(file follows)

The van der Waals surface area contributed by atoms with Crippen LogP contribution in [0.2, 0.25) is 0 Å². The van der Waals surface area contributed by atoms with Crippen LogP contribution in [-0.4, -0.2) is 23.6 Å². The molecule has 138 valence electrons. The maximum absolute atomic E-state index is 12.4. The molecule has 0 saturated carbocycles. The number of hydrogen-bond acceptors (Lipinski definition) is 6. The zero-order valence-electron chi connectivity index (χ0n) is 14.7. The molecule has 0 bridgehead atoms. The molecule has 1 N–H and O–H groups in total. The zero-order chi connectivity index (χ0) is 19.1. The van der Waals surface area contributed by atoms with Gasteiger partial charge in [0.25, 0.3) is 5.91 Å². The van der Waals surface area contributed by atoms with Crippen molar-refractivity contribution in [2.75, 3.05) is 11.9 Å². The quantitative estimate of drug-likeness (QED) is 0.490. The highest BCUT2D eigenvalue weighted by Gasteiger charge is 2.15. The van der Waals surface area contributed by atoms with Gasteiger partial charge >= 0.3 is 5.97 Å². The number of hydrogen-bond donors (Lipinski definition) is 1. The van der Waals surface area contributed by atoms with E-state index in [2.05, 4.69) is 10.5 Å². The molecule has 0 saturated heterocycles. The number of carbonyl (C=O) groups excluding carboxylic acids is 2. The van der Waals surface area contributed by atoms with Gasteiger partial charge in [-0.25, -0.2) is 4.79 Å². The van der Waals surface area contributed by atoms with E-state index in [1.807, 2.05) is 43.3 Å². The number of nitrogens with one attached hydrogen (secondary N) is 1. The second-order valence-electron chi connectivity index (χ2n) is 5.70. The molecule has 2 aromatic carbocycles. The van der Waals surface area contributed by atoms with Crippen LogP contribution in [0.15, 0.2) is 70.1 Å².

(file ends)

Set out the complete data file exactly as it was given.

The van der Waals surface area contributed by atoms with Crippen LogP contribution in [0.2, 0.25) is 0 Å². The van der Waals surface area contributed by atoms with Crippen LogP contribution in [-0.4, -0.2) is 23.6 Å². The molecule has 138 valence electrons. The maximum absolute atomic E-state index is 12.4. The molecule has 0 saturated carbocycles. The number of hydrogen-bond acceptors (Lipinski definition) is 6. The zero-order valence-electron chi connectivity index (χ0n) is 14.7. The molecule has 0 bridgehead atoms. The molecule has 1 N–H and O–H groups in total. The zero-order chi connectivity index (χ0) is 19.1. The van der Waals surface area contributed by atoms with Gasteiger partial charge in [0.25, 0.3) is 5.91 Å². The van der Waals surface area contributed by atoms with Crippen molar-refractivity contribution in [2.75, 3.05) is 11.9 Å². The quantitative estimate of drug-likeness (QED) is 0.490. The highest BCUT2D eigenvalue weighted by Gasteiger charge is 2.15. The van der Waals surface area contributed by atoms with Gasteiger partial charge >= 0.3 is 5.97 Å². The number of hydrogen-bond donors (Lipinski definition) is 1. The van der Waals surface area contributed by atoms with E-state index in [2.05, 4.69) is 10.5 Å². The molecule has 0 saturated heterocycles. The number of carbonyl (C=O) groups excluding carboxylic acids is 2. The van der Waals surface area contributed by atoms with Gasteiger partial charge in [-0.25, -0.2) is 4.79 Å². The van der Waals surface area contributed by atoms with E-state index in [1.807, 2.05) is 43.3 Å². The number of nitrogens with one attached hydrogen (secondary N) is 1. The second-order valence-electron chi connectivity index (χ2n) is 5.70. The molecule has 2 aromatic carbocycles. The van der Waals surface area contributed by atoms with Crippen LogP contribution in [0.15, 0.2) is 70.1 Å².